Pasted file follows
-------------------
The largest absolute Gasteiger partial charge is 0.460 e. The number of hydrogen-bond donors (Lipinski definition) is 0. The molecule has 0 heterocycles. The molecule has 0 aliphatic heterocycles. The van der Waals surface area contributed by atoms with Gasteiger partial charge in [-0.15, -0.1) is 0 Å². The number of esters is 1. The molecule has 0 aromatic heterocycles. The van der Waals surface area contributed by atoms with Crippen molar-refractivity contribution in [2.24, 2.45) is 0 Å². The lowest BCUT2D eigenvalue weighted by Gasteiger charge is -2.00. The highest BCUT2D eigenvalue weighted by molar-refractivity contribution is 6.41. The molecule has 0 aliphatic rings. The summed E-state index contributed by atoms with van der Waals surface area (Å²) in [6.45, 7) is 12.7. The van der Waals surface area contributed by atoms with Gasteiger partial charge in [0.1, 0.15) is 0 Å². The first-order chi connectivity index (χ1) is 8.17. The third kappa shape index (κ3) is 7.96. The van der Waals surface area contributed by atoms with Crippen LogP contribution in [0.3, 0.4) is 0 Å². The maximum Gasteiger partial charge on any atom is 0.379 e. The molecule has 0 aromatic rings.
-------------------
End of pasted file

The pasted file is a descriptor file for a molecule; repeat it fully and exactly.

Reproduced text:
The largest absolute Gasteiger partial charge is 0.460 e. The number of hydrogen-bond donors (Lipinski definition) is 0. The molecule has 0 heterocycles. The molecule has 0 aliphatic heterocycles. The van der Waals surface area contributed by atoms with Gasteiger partial charge in [-0.15, -0.1) is 0 Å². The number of esters is 1. The molecule has 0 aromatic heterocycles. The van der Waals surface area contributed by atoms with Crippen molar-refractivity contribution in [2.24, 2.45) is 0 Å². The lowest BCUT2D eigenvalue weighted by Gasteiger charge is -2.00. The highest BCUT2D eigenvalue weighted by molar-refractivity contribution is 6.41. The molecule has 0 aliphatic rings. The summed E-state index contributed by atoms with van der Waals surface area (Å²) in [6.45, 7) is 12.7. The van der Waals surface area contributed by atoms with Gasteiger partial charge in [0.1, 0.15) is 0 Å². The first-order chi connectivity index (χ1) is 8.17. The third kappa shape index (κ3) is 7.96. The van der Waals surface area contributed by atoms with Crippen LogP contribution in [0.3, 0.4) is 0 Å². The maximum Gasteiger partial charge on any atom is 0.379 e. The molecule has 0 aromatic rings.